Few would argue that it hasn’t been a busy summer in the Aspen area. One need only to experience the long, slow line of vehicles stretching from the airport to the roundabout in the mid-morning hours, or the lack of available parking spaces in the commercial core, for evidence of business as usual in the tourism arena.
But data suggests that the summer season got off to a slower-than-normal start in June. The city of Aspen’s monthly consumption report representing June’s retail sales, released last week, shows a slight overall decline compared with the same month last year.
Also, according to Denver-based resort tracking firm DestiMetrics, Aspen and Snowmass Village realized a 4.7 percent decrease in lodging occupancy rates in June compared with June 2018.
“I think sales [at the start of the season] were a bit slower due to the winter-like weather we had in May and June. It’s definitely busy now,” said Earl Rodgers, co-owner of New York Pizza in Aspen.
If retail sales in Aspen were off overall, it wasn’t by much. The city’s report shows overall sales of $66.06 million, a decline of half of 1 percent compared with the same month last year. June accounts for roughly 7.8 percent of the year’s total sales tax collections, the report says.
The breakdown by category may be more telling. Of 12 retail categories, gains were recorded in only two areas: construction, which was up 21.5 percent, and utilities, which was 14 percent higher.
Declines occurred in accommodations (2.1 percent), restaurants and bars (1.4 percent), clothing (7.5 percent), liquor (12.2 percent), luxury goods (5.9 percent) and five other retail sectors.
The DestiMetrics report shows paid occupancy rate decreases of 7.2 percent in Aspen and 2.4 percent in Snowmass for the month of June. The actual rates were 63.3 percent and 48.6 percent, respectively. Combined, the two resorts experienced 57.9 recent occupancy, a 4.7 percent decline.
The locally prepared executive summary that analyzes the Aspen-Snowmass hospitality figures supplied by DestiMetrics offers reasons for the June decline. Combined, June 2018’s combined occupancy rate of 60.8 percent was a new record for June, the summary says. And despite the Snowmass decrease of 2.4 percent, June 2019 represents the resort’s second-best June on record.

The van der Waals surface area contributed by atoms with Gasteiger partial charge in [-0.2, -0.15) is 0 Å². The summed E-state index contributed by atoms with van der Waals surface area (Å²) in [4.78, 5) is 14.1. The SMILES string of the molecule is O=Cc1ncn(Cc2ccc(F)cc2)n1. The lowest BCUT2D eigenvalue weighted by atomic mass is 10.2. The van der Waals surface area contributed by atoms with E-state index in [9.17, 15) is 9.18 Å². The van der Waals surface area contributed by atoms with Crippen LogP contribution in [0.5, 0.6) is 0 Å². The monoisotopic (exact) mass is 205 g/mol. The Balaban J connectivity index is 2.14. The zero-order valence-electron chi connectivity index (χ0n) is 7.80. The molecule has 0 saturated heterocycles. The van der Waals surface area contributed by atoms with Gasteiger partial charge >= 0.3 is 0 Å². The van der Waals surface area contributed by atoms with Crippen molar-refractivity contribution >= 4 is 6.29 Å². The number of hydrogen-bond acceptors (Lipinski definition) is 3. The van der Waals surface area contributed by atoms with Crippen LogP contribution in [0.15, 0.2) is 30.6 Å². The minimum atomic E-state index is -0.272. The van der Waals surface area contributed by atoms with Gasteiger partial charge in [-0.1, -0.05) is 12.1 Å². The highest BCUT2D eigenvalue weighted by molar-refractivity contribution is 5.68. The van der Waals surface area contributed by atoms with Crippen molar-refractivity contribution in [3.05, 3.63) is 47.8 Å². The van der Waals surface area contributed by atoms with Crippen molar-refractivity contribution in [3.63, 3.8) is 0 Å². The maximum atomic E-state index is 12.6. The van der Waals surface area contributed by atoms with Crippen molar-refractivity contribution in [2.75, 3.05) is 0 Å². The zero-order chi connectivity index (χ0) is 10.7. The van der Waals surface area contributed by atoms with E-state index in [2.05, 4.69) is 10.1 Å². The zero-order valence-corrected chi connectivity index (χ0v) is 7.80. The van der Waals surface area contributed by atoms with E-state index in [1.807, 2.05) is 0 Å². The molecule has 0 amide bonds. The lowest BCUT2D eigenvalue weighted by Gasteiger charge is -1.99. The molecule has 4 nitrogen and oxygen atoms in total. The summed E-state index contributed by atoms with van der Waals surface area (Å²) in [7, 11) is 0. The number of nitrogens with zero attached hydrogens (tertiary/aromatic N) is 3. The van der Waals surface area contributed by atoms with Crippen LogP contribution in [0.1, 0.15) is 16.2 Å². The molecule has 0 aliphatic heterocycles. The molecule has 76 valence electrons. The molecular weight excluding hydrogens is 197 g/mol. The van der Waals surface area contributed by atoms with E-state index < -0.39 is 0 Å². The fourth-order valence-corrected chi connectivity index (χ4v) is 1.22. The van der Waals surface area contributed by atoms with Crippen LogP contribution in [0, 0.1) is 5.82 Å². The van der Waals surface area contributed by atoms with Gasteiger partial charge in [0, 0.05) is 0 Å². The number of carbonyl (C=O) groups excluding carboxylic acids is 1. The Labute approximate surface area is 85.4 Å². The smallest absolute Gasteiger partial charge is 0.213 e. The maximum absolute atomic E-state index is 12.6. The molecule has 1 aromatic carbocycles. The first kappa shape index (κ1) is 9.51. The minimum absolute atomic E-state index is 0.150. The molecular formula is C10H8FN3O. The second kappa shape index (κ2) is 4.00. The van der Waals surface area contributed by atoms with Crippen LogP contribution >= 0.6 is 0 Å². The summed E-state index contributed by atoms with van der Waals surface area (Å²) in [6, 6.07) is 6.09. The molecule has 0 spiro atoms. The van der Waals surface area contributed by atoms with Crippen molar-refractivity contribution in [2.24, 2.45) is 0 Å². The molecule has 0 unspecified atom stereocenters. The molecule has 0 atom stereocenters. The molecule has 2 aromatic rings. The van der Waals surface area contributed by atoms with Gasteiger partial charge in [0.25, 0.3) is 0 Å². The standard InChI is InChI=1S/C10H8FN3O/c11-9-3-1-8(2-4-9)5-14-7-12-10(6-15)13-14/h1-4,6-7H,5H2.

“The largest change in Aspen’s performance can be attributed to a large group from last year in early June that did not repeat,” the summary notes. “Additionally, neither [Food & Wine Aspen Classic] nor Ideas Fest occupancies were as high as last year.”
Like Rodgers, the summary mentions less-than-ideal weather conditions at the season’s beginning.
“The weather was likely a contributing factor as summer got a slower start than last year,” the summary says. “The best news based on June’s performance was the increase in booking pace for future months seen in both Aspen and Snowmass.”
Indeed, June bookings for the month of July were slightly ahead of last year’s pace: 65.5 percent compared with 64.3 percent, which represents an increase of 1.9 percent in advance bookings for the combined market as of June 30.
“The Lake Christine fire did disrupt business last July  so once the month is behind us we will have full insight into those effects compared to this year,” the summary adds.
In other news involving local economic indicators, the town of Snowmass Village reported sales tax collections of $116,799 for the month of June, an 11.6 percent increase compared with the same month in 2018.
In addition, the Aspen-Pitkin County Airport recently reported to county commissioners that June enplanements — the number of people boarding a plane in Aspen — were up 8.5 percent compared with June 2018.
The city’s consumption report shows that for the first six months of this year, Aspen retailers pulled $399.8 million, a 6.2 percent increase over the first half of 2018.